As bitter as "artistic differences" can often be, rarely do they reach the level of ugliness surrounding the recent dispute between recording artist Erykah Badu and Flaming Lips frontman Wayne Coyne. What started as a chance collaboration between two artists from very different genres of music soon gave way to alarming revelations and anger uncharacteristic of both involved parties.
The controversy primarily involves a leaked music video containing images of Badu and her sister that are provocative and bizarre and of questionable taste. And there was Badu's outrage at the release, claiming the footage was unapproved and that Coyne's decision to make it publicly available made her feel personally violated.
However, much of the debate in the mass media is not concerned with who was ultimately at fault. Coyne tentatively apologized and removed the video, before later responding in a vulgar and hostile manner to Badu's reasoned but passionate statement about the video and her condemnation of Coyne's actions and deceit. It's clear that Coyne acted inappropriately and conducted himself in an unprofessional manner (even by "rock and roll standards"). Rather, much of the discussion is about Badu's agreement to shoot the footage in the first place in addition to the usual insinuations (even by Coyne himself) of a "publicity stunt."
Badu's reasons for agreeing to shoot the footage are irrelevant. Even though she directly addresses them in her statement, none of the speculated or actual reasons make the footage any less private. Coyne was in a position of privilege, earning the trust of his fellow artist enough so that she agreed to the shoot despite her voiced reservations about the planned video's content. She wasn't shown the final product and obviously would never have agreed to its release as it was presented (again, without her permission or knowledge). That such a blatant abuse of trust and casual dismissal of a person's right to privacy can be tolerated to the point of blaming the target of such hostility and dehumanization raises questions about how gender and racial power imbalances might factor into how the situation developed and was publicly perceived.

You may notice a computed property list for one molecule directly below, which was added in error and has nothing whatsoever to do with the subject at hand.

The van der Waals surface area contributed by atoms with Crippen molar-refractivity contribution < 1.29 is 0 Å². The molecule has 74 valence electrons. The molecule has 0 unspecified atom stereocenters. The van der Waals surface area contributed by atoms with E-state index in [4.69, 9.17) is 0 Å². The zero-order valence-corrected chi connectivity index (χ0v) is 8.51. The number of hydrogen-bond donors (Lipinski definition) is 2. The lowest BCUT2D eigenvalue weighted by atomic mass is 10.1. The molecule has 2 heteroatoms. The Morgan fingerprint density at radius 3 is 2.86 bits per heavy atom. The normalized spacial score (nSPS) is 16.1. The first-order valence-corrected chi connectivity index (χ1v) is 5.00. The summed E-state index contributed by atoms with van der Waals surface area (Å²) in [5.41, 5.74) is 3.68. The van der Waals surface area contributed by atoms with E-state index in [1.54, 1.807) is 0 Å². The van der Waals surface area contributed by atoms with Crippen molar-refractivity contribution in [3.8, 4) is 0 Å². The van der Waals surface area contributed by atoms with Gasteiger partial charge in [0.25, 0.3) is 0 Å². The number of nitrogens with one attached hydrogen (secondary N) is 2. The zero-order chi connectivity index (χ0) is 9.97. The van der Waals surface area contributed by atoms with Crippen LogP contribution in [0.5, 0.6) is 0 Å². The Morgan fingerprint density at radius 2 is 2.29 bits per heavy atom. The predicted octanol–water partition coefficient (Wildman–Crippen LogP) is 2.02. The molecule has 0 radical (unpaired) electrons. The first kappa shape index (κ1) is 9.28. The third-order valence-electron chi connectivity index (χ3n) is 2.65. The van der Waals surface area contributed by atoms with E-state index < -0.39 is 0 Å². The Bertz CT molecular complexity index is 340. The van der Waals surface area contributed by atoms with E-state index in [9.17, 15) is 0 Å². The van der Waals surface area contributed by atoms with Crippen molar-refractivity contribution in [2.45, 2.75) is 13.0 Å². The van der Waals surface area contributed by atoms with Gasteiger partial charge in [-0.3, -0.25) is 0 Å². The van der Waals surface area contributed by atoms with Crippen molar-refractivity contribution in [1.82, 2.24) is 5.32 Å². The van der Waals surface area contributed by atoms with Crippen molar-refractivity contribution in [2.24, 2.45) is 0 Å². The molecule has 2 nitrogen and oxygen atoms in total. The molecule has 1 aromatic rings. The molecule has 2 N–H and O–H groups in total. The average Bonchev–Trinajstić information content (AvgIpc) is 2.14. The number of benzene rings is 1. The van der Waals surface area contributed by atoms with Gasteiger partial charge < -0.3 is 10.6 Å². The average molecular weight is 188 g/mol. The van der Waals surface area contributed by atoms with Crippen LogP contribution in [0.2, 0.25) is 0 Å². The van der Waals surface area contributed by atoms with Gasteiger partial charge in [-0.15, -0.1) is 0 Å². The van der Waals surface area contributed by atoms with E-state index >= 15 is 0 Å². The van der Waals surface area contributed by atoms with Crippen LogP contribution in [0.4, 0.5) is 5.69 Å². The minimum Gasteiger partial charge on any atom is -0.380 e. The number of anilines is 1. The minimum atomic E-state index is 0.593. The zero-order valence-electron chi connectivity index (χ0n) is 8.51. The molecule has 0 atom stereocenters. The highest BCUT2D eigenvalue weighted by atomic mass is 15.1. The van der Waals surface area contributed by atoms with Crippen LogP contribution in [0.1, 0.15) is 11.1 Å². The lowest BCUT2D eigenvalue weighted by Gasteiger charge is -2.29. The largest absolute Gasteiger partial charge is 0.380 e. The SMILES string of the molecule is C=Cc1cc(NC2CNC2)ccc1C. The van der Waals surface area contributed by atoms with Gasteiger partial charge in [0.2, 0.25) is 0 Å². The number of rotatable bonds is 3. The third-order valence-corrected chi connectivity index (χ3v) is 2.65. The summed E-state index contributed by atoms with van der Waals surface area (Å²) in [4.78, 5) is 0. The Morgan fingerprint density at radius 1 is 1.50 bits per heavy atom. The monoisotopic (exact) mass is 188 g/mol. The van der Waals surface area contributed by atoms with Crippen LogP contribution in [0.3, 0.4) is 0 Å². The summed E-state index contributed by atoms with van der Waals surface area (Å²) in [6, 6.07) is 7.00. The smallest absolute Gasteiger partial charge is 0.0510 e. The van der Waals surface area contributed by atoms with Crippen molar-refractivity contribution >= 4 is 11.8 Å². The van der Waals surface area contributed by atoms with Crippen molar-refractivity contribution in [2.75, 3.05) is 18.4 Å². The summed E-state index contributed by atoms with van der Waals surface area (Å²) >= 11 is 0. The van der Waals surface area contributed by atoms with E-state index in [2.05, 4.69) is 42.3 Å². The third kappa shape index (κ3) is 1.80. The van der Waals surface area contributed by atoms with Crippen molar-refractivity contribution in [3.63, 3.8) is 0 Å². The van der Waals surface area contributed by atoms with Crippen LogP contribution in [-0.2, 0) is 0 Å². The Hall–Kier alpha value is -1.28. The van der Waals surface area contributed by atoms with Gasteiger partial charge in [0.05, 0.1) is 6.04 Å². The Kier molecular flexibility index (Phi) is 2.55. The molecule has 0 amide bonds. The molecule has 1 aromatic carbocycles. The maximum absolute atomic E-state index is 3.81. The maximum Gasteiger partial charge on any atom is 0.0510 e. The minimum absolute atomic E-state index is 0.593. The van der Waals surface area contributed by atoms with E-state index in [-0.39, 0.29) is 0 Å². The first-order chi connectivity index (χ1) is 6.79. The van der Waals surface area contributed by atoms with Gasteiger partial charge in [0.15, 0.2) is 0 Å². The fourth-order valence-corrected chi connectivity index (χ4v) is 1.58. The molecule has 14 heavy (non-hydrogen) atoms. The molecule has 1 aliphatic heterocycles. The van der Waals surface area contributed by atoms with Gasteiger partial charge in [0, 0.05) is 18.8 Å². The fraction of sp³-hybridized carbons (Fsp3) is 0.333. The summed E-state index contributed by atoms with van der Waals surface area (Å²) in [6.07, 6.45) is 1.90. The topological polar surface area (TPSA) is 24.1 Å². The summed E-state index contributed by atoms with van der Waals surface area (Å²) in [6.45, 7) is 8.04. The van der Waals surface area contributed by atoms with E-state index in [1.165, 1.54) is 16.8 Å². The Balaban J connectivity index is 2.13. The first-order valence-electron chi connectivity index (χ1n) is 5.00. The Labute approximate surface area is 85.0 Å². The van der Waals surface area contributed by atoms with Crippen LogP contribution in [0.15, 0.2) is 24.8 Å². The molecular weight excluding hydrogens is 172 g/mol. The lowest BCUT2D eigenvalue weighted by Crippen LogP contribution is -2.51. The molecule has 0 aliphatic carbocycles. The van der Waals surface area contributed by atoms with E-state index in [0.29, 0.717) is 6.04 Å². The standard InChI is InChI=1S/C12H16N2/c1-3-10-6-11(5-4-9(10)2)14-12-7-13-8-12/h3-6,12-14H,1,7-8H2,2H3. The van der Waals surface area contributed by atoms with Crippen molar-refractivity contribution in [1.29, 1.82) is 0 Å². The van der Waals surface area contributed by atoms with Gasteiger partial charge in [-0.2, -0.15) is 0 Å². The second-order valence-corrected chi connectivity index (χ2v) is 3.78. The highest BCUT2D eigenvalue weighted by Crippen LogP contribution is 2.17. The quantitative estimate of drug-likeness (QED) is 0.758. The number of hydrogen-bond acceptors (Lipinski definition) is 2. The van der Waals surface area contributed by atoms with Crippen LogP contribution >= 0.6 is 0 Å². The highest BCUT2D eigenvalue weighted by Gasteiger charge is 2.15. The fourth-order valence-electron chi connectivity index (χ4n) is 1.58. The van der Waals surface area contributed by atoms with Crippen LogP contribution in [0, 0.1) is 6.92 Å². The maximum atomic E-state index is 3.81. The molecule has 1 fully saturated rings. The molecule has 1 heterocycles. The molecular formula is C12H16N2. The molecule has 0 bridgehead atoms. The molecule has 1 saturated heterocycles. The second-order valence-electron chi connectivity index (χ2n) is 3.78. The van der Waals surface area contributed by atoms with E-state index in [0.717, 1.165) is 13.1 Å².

An even more sobering reminder that some things haven't changed is the general reaction to the moral question raised by the video's availability. Once something like this is out, each person (and blog, and publication) has the choice whether to link it or share information about where to watch it. It's not a surprising occurrence that so many have, but it's still outrageous and a true obscenity. In the very unlikely event Coyne was honestly unaware of how hurtful his actions would be, Badu has made it clear how the video's release makes her feel and how private she considers the footage, likening it to surveillance footage from her dressing room.
Whether someone personally feels the video is "no big deal" or otherwise minimizes the violation it represents is another irrelevant detail that has somehow found its way into discussion of the incident. Of course there's always the chance new information will emerge or Badu will further clarify her position regarding the video. But as the situation stands there's no reason to doubt her statements or whether her anger and sense of betrayal are genuine. Nothing is preventing anyone from sharing the video, identified as a violation, except his or her own conscience.